One way to tackle a difficult, challenging, taboo or otherwise complicated subject on film is to set the story in a period far, far away from our recognizable present, which often allows screenwriters to be that much more frank about the topic at hand. In “The Last Duel,” directed by Ridley Scott, a 14th century setting offers screenwriters Nicole Holofcener, Matt Damon and Ben Affleck, adapting a book by Eric Jager, the opportunity to unpack the hypocrisy of modern rape culture via the gender politics of medieval France, demonstrating not how modern these issues were, but how regressive many current viewpoints remain.
“The Last Duel” plays with perspective in order to lay out the truth of the conflict behind what is considered to be the last recorded judicial trial by combat. The story unfolds “Rashomon”-style, in three chapters, with the truth presented according to Sir Jean de Carrouges (Damon), Jacques Le Gris (Adam Driver) and Marguerite de Carrouges (Jodie Comer). There’s never any question about whose truth reigns supreme, as Scott puts his thumb on the scale, visually.
At first, Damon and Affleck, with their modern movie star celebrity, strain credulity as medieval French aristocrats, outfitted in period dress and hideous haircuts, delivering dialogue about medieval French politics in unaccented English. Damon, his face scarred, sporting a rough mullet, is the warrior and soon-to-be-knight Jean de Carrouges, possessed not of charm or education, but a historic and noble name. His friend and fellow squire, Jacques Le Gris, has no ties to aristocracy, but he’s handsome, suave, and well-read. Jean’s nemesis is Count Pierre d’Alencon (Affleck), a dandy, a libertine, and he soon comes between the two war pals. As incongruous as the casting may seem, it eventually reveals itself as perfect for telling this story.
Contrary to most period pieces about knights and duels, not one of these men are heroes or heroic in any way. Soon, we meet the true hero of “The Last Duel,” Marguerite. Comer’s casting is a stroke of brilliance; she shines so brightly on screen she eclipses everyone else, and for this role, rightfully so. The men almost immediately reveal themselves to be the worst.
The screenwriters litter the trial with verbal Easter eggs ripped from the headlines, and the “Rashomon” device is the perfect way to represent the he said/she said battles that shape the litigation of sexual assault cases. “The Last Duel” is perhaps the first big budget prestige period piece to take its broad sword to rape culture from a female perspective, and it’s a startlingly sharp assessment.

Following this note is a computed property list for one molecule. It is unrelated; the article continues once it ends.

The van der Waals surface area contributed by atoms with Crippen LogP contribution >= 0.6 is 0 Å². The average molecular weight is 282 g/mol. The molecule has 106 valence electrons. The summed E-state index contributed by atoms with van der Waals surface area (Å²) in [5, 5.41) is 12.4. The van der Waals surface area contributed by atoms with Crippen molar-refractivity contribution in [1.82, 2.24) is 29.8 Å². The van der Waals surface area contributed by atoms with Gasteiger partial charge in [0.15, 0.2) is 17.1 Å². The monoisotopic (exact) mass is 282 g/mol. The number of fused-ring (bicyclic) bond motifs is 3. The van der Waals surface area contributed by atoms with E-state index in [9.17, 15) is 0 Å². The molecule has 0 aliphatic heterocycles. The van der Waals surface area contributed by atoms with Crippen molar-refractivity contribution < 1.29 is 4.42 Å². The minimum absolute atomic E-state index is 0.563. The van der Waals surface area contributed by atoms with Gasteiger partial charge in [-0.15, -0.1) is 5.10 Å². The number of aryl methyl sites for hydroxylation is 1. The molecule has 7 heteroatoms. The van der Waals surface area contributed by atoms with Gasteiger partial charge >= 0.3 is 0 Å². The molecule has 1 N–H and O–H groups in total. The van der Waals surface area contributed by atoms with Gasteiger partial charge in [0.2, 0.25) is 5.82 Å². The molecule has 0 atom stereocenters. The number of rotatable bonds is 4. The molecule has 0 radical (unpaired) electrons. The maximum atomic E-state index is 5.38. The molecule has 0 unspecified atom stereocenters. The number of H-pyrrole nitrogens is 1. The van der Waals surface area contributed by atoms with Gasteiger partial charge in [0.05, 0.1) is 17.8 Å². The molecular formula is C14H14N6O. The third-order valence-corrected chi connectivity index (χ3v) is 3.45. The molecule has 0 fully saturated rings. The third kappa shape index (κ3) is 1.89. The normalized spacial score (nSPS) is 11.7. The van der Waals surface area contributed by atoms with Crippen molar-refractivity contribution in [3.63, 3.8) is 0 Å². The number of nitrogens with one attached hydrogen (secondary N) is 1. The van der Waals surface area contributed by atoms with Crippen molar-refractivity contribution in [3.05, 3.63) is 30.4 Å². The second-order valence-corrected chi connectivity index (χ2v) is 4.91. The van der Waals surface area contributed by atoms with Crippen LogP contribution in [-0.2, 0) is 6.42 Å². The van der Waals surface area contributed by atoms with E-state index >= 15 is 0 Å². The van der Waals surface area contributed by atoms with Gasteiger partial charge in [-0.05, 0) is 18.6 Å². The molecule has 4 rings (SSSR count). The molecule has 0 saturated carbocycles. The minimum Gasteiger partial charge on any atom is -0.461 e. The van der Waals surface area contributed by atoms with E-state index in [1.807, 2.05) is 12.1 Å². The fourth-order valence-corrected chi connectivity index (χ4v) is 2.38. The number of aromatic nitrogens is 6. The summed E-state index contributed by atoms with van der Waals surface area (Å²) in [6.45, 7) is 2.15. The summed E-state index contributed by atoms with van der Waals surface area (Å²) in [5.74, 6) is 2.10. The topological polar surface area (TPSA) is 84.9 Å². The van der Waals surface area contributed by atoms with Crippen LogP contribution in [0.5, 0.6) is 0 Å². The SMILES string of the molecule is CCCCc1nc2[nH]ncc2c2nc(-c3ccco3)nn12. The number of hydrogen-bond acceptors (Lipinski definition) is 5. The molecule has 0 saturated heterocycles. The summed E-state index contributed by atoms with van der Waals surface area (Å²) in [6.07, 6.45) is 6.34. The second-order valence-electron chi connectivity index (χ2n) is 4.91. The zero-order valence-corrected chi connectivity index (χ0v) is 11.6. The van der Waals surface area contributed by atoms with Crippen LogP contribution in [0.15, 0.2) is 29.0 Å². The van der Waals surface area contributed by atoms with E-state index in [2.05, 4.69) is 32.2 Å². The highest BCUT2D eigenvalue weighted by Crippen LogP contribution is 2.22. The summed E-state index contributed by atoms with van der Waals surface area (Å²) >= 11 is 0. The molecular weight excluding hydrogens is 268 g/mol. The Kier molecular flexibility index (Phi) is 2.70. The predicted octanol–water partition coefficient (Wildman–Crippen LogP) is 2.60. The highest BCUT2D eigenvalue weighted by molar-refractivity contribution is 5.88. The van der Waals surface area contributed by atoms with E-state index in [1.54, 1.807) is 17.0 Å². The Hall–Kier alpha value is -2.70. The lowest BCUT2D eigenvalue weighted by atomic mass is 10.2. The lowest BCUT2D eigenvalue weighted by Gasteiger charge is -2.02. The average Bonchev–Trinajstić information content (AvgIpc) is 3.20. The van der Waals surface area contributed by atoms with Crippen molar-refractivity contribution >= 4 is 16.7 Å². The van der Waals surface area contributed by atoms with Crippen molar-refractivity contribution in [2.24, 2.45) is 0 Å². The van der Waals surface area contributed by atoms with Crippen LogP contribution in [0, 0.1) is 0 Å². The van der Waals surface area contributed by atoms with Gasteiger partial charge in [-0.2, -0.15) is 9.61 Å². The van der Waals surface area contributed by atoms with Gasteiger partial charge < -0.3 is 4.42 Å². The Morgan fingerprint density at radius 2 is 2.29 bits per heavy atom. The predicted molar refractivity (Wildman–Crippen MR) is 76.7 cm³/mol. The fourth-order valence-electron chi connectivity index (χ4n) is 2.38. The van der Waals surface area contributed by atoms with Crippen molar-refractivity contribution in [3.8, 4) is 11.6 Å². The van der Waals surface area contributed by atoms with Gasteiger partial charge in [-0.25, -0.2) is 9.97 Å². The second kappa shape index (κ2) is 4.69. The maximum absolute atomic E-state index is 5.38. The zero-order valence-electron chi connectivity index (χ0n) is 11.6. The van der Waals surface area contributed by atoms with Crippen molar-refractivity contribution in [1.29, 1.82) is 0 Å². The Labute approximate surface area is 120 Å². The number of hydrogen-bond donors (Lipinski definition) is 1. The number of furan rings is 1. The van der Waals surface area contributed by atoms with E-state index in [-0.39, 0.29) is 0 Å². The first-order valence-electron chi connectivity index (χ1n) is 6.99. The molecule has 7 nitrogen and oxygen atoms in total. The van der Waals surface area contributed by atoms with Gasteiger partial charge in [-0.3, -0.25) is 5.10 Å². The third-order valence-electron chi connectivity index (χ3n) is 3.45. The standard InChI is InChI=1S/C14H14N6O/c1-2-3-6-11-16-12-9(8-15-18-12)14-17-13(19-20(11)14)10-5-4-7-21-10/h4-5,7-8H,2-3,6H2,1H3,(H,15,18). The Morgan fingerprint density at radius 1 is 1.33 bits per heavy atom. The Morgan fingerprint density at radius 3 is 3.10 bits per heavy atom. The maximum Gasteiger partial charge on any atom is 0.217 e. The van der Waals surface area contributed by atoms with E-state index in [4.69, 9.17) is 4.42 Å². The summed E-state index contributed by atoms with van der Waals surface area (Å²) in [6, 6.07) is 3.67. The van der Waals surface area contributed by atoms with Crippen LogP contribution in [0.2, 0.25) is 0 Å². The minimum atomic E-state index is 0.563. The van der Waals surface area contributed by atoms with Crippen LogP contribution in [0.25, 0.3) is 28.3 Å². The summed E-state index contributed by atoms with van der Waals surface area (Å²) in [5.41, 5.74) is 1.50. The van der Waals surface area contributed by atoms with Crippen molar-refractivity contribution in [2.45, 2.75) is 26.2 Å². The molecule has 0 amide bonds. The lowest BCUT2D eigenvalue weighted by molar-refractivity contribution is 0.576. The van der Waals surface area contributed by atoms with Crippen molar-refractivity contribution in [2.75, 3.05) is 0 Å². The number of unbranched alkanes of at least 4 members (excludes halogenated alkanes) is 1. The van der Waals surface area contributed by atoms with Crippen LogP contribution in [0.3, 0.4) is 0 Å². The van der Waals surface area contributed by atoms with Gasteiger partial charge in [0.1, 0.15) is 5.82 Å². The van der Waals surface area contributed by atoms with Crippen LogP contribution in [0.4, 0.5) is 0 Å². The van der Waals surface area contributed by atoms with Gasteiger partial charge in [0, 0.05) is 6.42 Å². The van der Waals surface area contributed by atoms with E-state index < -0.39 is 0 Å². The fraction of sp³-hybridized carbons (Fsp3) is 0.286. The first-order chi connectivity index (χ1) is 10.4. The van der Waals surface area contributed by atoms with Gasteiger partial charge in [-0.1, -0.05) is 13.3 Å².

(R, 3.5 of 4, 2 hr. 32 min.)
-- Katie Walsh, Tribune News Service
In 2018, horror mogul Jason Blum revived one of the longest-running horror franchises, “Halloween,” inviting filmmaker David Gordon Green to take a spin through Haddonfield. Blum got the whole gang back together, enlisting “Halloween” auteur John Carpenter to compose one of his inimitable synthy scores, and the Final Girl herself, Jamie Lee Curtis, reprised her role as Laurie Strode, 40 years later. The emotional core of “Halloween” 2018 was a careful examination of intergenerational trauma and hard-fought redemption.
Green and the gang are back again with “Halloween Kills,” an attempt to widen the scope of traumatic influence that Michael Myers has had on Haddonfield. It’s a good idea, to examine the community repercussions of Michael’s bloody destruction, and to bring back some of his original survivors, like Lindsey, one of the original babysitting charges, played in 1978 and 2021 by Kyle Richards of "Real Housewives of Beverly Hills." But the execution is distressingly messy, a chaotic tangle of too many storylines.
What’s frustrating about “Halloween Kills” is the lack of focus. We get very little of Laurie, as she’s confined to the hospital, delivering speeches about Michael Myers controlling us through fear, and far too much time with new characters, though many are sketched in almost offensively broad strokes. Cameos from actors who appeared in the original film and a series of increasingly gruesome kills serve as a perfunctory gesture toward pleasing fans and gore-hounds, though it all feels narratively hollow and emotionally bereft. In trying to do too much, “Halloween Kills” ends up doing nothing at all, other than tarnishing this franchise’s good name.
(R, 1.5 of 4 stars, 1 hr. 46 min.)
-- Katie Walsh, Tribune News Service
16 times Decatur was in TV and movies
Ferris Bueller's Day Off
Most Terrifying Places in America
So I Married an Axe Murderer
The X Factor
True Life: "I'm Addicted to Caffeine"
Call Northside 777
Jalopies on Parade
Impact: Stories of Survival
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